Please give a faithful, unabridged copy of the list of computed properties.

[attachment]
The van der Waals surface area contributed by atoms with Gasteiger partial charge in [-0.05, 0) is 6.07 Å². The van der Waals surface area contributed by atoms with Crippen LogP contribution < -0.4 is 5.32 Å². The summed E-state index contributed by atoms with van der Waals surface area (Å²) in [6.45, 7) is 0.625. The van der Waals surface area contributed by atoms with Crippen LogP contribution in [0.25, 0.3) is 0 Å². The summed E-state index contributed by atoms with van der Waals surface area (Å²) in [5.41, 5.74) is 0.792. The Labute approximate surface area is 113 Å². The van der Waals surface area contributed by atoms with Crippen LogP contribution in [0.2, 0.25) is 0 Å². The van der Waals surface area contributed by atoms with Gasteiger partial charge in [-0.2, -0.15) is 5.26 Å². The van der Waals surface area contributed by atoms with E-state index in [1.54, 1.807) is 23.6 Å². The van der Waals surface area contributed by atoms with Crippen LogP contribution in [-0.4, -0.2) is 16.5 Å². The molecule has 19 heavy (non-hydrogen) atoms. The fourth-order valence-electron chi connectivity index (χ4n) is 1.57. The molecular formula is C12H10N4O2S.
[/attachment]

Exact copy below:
The van der Waals surface area contributed by atoms with Gasteiger partial charge in [-0.05, 0) is 6.07 Å². The van der Waals surface area contributed by atoms with Crippen LogP contribution < -0.4 is 5.32 Å². The summed E-state index contributed by atoms with van der Waals surface area (Å²) in [6.45, 7) is 0.625. The van der Waals surface area contributed by atoms with Crippen LogP contribution in [0.25, 0.3) is 0 Å². The summed E-state index contributed by atoms with van der Waals surface area (Å²) in [5.41, 5.74) is 0.792. The Labute approximate surface area is 113 Å². The van der Waals surface area contributed by atoms with Crippen LogP contribution in [0.2, 0.25) is 0 Å². The van der Waals surface area contributed by atoms with Gasteiger partial charge in [-0.2, -0.15) is 5.26 Å². The van der Waals surface area contributed by atoms with E-state index in [1.54, 1.807) is 23.6 Å². The van der Waals surface area contributed by atoms with Crippen LogP contribution in [-0.4, -0.2) is 16.5 Å². The molecule has 19 heavy (non-hydrogen) atoms. The fourth-order valence-electron chi connectivity index (χ4n) is 1.57. The molecular formula is C12H10N4O2S.